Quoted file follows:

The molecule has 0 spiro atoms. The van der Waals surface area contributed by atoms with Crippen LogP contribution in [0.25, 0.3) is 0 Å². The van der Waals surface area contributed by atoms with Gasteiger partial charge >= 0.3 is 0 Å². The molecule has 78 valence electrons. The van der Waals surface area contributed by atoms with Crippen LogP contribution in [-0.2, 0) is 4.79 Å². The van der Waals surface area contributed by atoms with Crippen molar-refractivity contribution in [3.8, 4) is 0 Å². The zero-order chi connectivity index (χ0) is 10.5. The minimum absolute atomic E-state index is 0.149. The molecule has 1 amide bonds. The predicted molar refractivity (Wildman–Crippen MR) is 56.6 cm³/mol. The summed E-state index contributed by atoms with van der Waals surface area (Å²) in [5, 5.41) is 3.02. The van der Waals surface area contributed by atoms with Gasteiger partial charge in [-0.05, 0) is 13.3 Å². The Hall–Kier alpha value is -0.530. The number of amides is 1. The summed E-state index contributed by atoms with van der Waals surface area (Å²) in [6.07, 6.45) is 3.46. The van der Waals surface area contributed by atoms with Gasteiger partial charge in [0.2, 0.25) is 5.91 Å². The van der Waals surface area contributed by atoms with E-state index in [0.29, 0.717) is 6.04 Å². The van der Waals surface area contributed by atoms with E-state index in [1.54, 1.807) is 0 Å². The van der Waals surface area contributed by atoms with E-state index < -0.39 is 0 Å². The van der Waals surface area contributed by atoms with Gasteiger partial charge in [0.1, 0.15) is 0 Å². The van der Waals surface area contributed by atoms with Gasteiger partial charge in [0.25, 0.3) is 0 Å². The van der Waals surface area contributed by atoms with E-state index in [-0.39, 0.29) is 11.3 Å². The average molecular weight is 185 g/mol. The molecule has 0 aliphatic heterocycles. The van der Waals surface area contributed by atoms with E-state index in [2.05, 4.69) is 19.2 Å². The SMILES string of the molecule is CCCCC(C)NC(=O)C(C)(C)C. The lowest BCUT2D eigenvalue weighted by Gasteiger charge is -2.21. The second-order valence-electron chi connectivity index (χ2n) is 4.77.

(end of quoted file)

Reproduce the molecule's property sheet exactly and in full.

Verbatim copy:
The molecule has 0 spiro atoms. The van der Waals surface area contributed by atoms with Crippen LogP contribution in [0.25, 0.3) is 0 Å². The van der Waals surface area contributed by atoms with Gasteiger partial charge >= 0.3 is 0 Å². The molecule has 78 valence electrons. The van der Waals surface area contributed by atoms with Crippen LogP contribution in [-0.2, 0) is 4.79 Å². The van der Waals surface area contributed by atoms with Crippen molar-refractivity contribution in [3.8, 4) is 0 Å². The zero-order chi connectivity index (χ0) is 10.5. The minimum absolute atomic E-state index is 0.149. The molecule has 1 amide bonds. The predicted molar refractivity (Wildman–Crippen MR) is 56.6 cm³/mol. The summed E-state index contributed by atoms with van der Waals surface area (Å²) in [5, 5.41) is 3.02. The van der Waals surface area contributed by atoms with Gasteiger partial charge in [-0.05, 0) is 13.3 Å². The Hall–Kier alpha value is -0.530. The number of amides is 1. The summed E-state index contributed by atoms with van der Waals surface area (Å²) in [6.07, 6.45) is 3.46. The van der Waals surface area contributed by atoms with Gasteiger partial charge in [0.2, 0.25) is 5.91 Å². The van der Waals surface area contributed by atoms with E-state index in [0.29, 0.717) is 6.04 Å². The van der Waals surface area contributed by atoms with E-state index in [1.54, 1.807) is 0 Å². The van der Waals surface area contributed by atoms with E-state index < -0.39 is 0 Å². The van der Waals surface area contributed by atoms with Gasteiger partial charge in [0.1, 0.15) is 0 Å². The van der Waals surface area contributed by atoms with Gasteiger partial charge in [0.25, 0.3) is 0 Å². The van der Waals surface area contributed by atoms with E-state index in [-0.39, 0.29) is 11.3 Å². The average molecular weight is 185 g/mol. The molecule has 0 aliphatic heterocycles. The van der Waals surface area contributed by atoms with E-state index in [2.05, 4.69) is 19.2 Å². The SMILES string of the molecule is CCCCC(C)NC(=O)C(C)(C)C. The lowest BCUT2D eigenvalue weighted by Gasteiger charge is -2.21. The second-order valence-electron chi connectivity index (χ2n) is 4.77.